As additionally shown in FIG. 2, recording apparatus 10 cooperates with a chart surface 17 concentrically secured to extension shaft 13 by hub structure 18. A chart-contacting pen 19, carried by linkage on dolly l1, scribes a curve (not shown) as chart 17 rotates with wheel 15. When radial runout of the wheel is encountered, the vertical distance between extension shaft I3 and ground 16 changes, while the level of operation of dolly 11 remains the same, and this change of vertical distance between shaft 13 and ground 16 reflects not only geometrical irregularities of wheel 15, visible in its unloaded condition, but also other irregularities, such as structural deformities of the tire 15b, which are measurable only in loaded condition of the wheel.

Pen 19' is controlled by linkage mounted on dolly 11 and which, as shown, includes a trailing arm 20 connecting the dolly t0 shaft 13 and thence to the car. This arm has a sector gear 21 rigidly attached thereto between shaft 13 and dolly II. The arm is shown as pivoted on hub 18 by a bearing 22, and is also pivoted, by bearings 23, about a horizontal shaft or pin 24 on dolly 11. A second arm 25 is rigidly attached to dolly l1 and extends upwardly forwardly therefrom (FIG. 1) toward shaft 13, along trailing arm 20. This second and rigidly mounted arm 25 has a pinion 26 joumaled to its upper and forward end 27.

According to the invention, the pinion is meshed with sector gear 21 of trailing arm 20, andhas much shorter radius than this sector gear, and the aforementioned recording pen 19 is fixed to a lever 28, secured to pinion 26 and substantially longer than its radius. It will be seen that the gear sector and pinion convert vertical motion of shaft 13, toward or away from ground 16, into rotary motion of lever 28, and multiply the motion, whereby the linkage facilitates recording of the runout by pen 19 on chart 17.

Pen 19 is kept in contact with this chart by spring means 29, shown in FIG. 3, to record the multiplied runout measurement. For calibration of the pen relative to the chart, adjustment means 30 may be provided, as will be understood without detailed description.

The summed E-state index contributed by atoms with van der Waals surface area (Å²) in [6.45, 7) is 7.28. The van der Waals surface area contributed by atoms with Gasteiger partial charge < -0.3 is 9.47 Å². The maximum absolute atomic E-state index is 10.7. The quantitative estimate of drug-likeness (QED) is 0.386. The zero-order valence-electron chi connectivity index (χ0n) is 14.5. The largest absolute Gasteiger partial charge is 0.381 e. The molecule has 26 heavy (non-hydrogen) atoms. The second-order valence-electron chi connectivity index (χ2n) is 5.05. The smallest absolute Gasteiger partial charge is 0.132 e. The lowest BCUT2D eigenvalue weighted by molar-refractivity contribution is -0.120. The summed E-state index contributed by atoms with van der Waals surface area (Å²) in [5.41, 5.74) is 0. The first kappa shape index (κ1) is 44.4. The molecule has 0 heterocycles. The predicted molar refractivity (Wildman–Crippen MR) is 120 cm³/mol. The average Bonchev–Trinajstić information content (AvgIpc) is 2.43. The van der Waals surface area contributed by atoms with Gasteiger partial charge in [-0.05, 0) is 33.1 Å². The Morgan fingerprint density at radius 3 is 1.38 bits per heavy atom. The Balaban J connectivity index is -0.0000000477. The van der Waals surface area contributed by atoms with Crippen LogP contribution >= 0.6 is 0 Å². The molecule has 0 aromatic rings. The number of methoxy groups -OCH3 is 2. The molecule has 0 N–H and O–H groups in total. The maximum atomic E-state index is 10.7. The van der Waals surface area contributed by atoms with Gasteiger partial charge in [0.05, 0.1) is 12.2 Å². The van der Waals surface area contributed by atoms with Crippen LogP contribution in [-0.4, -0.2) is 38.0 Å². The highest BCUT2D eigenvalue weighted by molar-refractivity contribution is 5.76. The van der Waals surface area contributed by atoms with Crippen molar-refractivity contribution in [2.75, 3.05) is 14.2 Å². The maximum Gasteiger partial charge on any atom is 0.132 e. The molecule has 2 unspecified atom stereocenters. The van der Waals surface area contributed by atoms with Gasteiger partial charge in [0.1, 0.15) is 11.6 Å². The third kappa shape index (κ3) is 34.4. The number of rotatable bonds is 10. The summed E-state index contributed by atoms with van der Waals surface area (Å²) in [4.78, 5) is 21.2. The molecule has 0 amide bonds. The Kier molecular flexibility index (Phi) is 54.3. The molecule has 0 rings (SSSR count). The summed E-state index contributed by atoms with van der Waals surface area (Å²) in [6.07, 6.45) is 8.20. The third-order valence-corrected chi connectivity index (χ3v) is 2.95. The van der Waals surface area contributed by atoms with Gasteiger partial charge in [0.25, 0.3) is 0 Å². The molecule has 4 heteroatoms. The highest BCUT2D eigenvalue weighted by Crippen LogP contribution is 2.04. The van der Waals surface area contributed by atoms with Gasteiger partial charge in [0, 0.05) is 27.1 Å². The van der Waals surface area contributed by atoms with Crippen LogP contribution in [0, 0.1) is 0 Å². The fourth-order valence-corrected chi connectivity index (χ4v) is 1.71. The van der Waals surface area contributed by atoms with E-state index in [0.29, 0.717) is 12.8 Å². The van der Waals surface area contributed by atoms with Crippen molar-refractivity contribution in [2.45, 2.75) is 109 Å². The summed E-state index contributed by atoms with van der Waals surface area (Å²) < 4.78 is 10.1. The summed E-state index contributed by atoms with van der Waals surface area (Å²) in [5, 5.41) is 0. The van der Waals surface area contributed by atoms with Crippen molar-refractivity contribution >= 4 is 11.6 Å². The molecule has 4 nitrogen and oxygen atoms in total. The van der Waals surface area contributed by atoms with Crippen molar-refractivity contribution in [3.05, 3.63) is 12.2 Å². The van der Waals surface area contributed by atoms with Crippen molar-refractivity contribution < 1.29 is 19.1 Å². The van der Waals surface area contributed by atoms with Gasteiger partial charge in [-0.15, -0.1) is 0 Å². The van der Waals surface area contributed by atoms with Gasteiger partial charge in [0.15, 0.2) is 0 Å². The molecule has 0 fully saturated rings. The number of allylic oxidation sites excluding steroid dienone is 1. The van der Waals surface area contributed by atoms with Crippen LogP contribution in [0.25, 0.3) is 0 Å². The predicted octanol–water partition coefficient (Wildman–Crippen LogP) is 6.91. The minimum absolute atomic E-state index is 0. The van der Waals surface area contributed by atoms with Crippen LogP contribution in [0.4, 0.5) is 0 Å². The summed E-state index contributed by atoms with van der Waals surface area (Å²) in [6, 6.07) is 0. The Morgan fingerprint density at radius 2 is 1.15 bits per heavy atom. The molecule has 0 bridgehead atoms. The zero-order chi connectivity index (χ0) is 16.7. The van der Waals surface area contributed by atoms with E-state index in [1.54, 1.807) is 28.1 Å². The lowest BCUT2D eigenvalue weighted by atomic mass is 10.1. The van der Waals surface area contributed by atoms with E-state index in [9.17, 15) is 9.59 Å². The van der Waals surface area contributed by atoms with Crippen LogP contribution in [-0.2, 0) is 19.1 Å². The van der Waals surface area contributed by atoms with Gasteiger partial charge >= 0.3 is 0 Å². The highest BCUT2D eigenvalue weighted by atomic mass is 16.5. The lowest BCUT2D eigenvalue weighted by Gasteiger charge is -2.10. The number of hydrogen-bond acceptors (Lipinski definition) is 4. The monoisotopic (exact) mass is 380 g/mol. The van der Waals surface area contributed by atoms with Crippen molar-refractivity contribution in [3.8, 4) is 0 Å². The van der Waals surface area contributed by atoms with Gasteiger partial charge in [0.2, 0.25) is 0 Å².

In operation, car wheel 15 rolls along ground 16, pulling dolly 11. It will be appreciated that the ground, or reference table, 16 should be as smooth and level as possible. Pen 19 initially contacts chart 17 at some point of a circle concentric with the chart and wheel. Whenever any eccentricity or runout is encountered the recording apparatus records it on the chart by deflecting the pen from such circle, while keeping it in contact with the chart. For example when the vertical distance from shaft 13 to ground 16 is decreased this causes counterclockwise rotation of trailing arm 20 about lower bearing 24, thereby causing counterclockwise rotation of sector 21 relative to rigid arm 25, and corresponding clockwise rotation of pinion 26 by means of this sector. The rotation of the pinion is multiplied by lever 28 and the multiplied rotation is recorded by pen 19, so that the pen in this case makes an upward excursion on chart 17.

Even a small radial runout of the wheel, under load, may be shown by a substantial and readily noticeable excursion of pen 19, as the radius of sector gear 21, or lever arm 28, or both, can be made much longer than the radius of pinion 26. The mass of the arm can be kept small in order to avoid distortion of the record by inertia of the arm. As a result of the new measuring and multiplying arrangement the apparatus can show loaded radial runout with great clarity, by linkage of extremely simple construction which is easy to build and equally easy to maintain in proper operative condition.

The recording apparatus is readily attached to the wheel and detached therefrom, by operation of a simple handwheel 31 (FIG. 2), secured to spider shaft 13 by a setscrew 32 or the like, and which operates spider links 14 by a screw and nut unit 33 having abutment collars 34, 35, as will be obvious from the drawing. Together with this unit and hub 18, trailing arm 20, dolly 11 and recording apparatus 10 are attached to the wheel, and detached therefrom when the desired record has been taken.